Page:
What every team should get to and what we're striving to get to is that it needs to be give and take. I think a lot of teams struggle, and we have here in the past, with more of give. We're broadcasting out a message, i.e. "game tonight at this time," "career-high four hits," "come out and buy tickets." What eventually needs to happen with us and other sports teams--some of them are doing it better than others--it needs to be two-way communication. That's what Twitter and Facebook and all social media is allowing us to do. Because fans feel like they have a voice, we need to respond to them and prove that their voice is being heard.
How have you let fans know their voices are heard?
Earlier this year we announced our promotion schedule. I wasn't here at the time, but it wasn't as well received as some in previous years and there was some negative reaction from fans on social media and bloggers. Our great ownership noticed and here’s what we did to thank our great fans:
Would you agree that Twitter has tremendous potential as a research tool?
Research, messaging, branding...everything. The great thing about Twitter is that the only resource on our end that it requires is time. It's a free service in terms of advertising your product and reaching people you wouldn't reach otherwise. It's limitless what you can do on it.
Getting the Job
When you're thinking about hiring someone for your PR department, what kind of background are you looking for?
For me, the best case scenario is someone who has already been in baseball business. In that way, they can hit the ground running. Baseball is a little bit different in the day-in, day-out duties grind than other sports. So:
How is MLB different from minor league ball?
The attention we get is different from that of a minor league team. We're so specialized in duties in our communications department, where as someone who is in PR in the minor leagues is also going to do a lot of sales, they're going to do some marketing, and they might be involved in broadcasting--so there's a lot to it in the minor leagues. In the majors, the sheer volume of duties day-in, day-out in our communications department keeps us busy from early in the morning until postgame, with not a lot of breaks in between.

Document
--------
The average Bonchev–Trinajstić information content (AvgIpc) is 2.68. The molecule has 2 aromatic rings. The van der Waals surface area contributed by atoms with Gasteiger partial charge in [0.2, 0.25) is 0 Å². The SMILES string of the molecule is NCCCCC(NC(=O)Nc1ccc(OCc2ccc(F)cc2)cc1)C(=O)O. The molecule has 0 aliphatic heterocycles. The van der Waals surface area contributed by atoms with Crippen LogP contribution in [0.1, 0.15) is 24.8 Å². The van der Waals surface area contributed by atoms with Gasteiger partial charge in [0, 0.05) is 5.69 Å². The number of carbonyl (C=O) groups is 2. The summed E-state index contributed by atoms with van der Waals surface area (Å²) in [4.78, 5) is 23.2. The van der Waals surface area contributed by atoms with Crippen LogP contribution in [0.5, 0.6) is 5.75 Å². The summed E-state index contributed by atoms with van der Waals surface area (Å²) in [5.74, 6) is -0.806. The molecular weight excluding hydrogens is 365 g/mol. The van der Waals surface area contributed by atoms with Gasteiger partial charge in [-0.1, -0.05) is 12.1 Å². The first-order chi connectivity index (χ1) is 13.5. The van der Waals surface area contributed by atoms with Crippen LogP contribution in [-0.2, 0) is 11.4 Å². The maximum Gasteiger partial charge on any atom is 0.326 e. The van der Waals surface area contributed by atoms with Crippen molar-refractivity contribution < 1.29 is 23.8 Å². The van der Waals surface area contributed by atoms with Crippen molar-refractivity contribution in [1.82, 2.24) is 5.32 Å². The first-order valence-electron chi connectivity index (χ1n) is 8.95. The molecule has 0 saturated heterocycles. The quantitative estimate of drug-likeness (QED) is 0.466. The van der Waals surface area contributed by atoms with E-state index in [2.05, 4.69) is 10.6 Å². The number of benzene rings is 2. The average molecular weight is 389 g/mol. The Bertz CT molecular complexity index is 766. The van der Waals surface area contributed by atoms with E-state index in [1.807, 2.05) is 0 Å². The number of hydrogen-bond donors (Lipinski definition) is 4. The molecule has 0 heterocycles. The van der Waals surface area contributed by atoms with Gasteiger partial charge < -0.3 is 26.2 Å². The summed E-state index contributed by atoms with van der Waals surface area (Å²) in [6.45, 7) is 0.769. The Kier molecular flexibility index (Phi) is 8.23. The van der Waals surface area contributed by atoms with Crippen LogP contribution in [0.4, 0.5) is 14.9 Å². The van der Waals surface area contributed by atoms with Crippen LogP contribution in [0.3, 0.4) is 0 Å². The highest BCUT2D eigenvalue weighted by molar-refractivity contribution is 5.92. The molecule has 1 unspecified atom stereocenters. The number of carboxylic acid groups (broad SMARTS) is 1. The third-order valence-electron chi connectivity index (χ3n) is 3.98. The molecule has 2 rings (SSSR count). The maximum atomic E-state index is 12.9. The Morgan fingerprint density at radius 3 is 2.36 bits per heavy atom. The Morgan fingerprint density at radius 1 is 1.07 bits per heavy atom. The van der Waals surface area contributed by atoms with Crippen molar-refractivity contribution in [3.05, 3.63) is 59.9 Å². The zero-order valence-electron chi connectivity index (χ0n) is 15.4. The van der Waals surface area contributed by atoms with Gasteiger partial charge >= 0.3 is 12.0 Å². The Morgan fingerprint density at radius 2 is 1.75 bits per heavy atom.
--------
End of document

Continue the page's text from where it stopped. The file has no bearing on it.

For someone looking for a career in MLB, is it better to start off in MLB at a lower position or in the minor leagues in a "do-everything" role?
That depends on what the person wants to focus on. If they want to be in PR then it's better to start at the MLB level as an intern or volunteer, or even before that as someone who is just in touch with someone who is a full-time PR staffer. That way, they can come out, shadow during the year, and come familiar with how things work. Nine times out of ten, people who receive full-time jobs in baseball PR were interns before that in baseball PR.
How do you break through the barrier of going from an intern to a full-time coordinator?
It's difficult, if I had that answer I would have entered the business before I did. In my case, going to Kansas to earn my Master's degree led to me meeting people that directly led me to my internship. In sports, a lot of people know a lot of people. In baseball, we see a different PR staff every three days, when you go on a road trip you see other people. You get to know them through that, you get to know them through our winter meetings. It's just a community that talks to each other, and when there are good people that we have working for us and there are other opportunities, we encourage our people, the good ones, to move on up. That's the goal.
Can you break in to the inner circle?
It is tough to get in, but our minds are open. The person who filled my role in Kansas City wasn't in professional baseball, he was working at a university, and he got in. The reason he got in was because we had become familiar with him over the last several years because he volunteered, he helped us with the All-Star Game last year, and it was just one of those things where you become familiar with somebody enough that he becomes the logical candidate to fill a full-time job.Familiarity is huge. When you're hiring someone and you know what you're going to get - you're not going to be surprised - that's a good feeling. The opposite is a little scary.